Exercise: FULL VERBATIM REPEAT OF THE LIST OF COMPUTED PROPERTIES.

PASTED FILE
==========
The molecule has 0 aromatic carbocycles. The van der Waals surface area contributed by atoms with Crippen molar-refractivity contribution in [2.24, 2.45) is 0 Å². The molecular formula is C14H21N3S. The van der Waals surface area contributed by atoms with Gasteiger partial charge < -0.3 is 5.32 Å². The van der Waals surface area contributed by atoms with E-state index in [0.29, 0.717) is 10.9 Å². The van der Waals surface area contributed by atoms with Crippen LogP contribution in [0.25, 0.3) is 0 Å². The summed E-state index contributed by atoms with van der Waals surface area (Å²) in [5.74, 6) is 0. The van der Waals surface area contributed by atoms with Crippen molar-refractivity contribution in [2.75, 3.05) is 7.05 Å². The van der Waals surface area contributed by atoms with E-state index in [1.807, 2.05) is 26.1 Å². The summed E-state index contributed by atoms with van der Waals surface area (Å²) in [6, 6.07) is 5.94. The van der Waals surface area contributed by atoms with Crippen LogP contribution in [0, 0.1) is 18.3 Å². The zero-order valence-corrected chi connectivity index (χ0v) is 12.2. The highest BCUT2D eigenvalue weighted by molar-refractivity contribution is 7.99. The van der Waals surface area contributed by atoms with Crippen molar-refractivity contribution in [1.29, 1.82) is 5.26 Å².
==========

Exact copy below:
The molecule has 0 aromatic carbocycles. The van der Waals surface area contributed by atoms with Crippen molar-refractivity contribution in [2.24, 2.45) is 0 Å². The molecular formula is C14H21N3S. The van der Waals surface area contributed by atoms with Gasteiger partial charge < -0.3 is 5.32 Å². The van der Waals surface area contributed by atoms with E-state index in [0.29, 0.717) is 10.9 Å². The van der Waals surface area contributed by atoms with Crippen LogP contribution in [0.25, 0.3) is 0 Å². The summed E-state index contributed by atoms with van der Waals surface area (Å²) in [5.74, 6) is 0. The van der Waals surface area contributed by atoms with Crippen molar-refractivity contribution in [2.75, 3.05) is 7.05 Å². The van der Waals surface area contributed by atoms with E-state index in [1.807, 2.05) is 26.1 Å². The summed E-state index contributed by atoms with van der Waals surface area (Å²) in [6, 6.07) is 5.94. The van der Waals surface area contributed by atoms with Crippen LogP contribution in [0, 0.1) is 18.3 Å². The zero-order valence-corrected chi connectivity index (χ0v) is 12.2. The highest BCUT2D eigenvalue weighted by molar-refractivity contribution is 7.99. The van der Waals surface area contributed by atoms with Crippen molar-refractivity contribution in [1.29, 1.82) is 5.26 Å².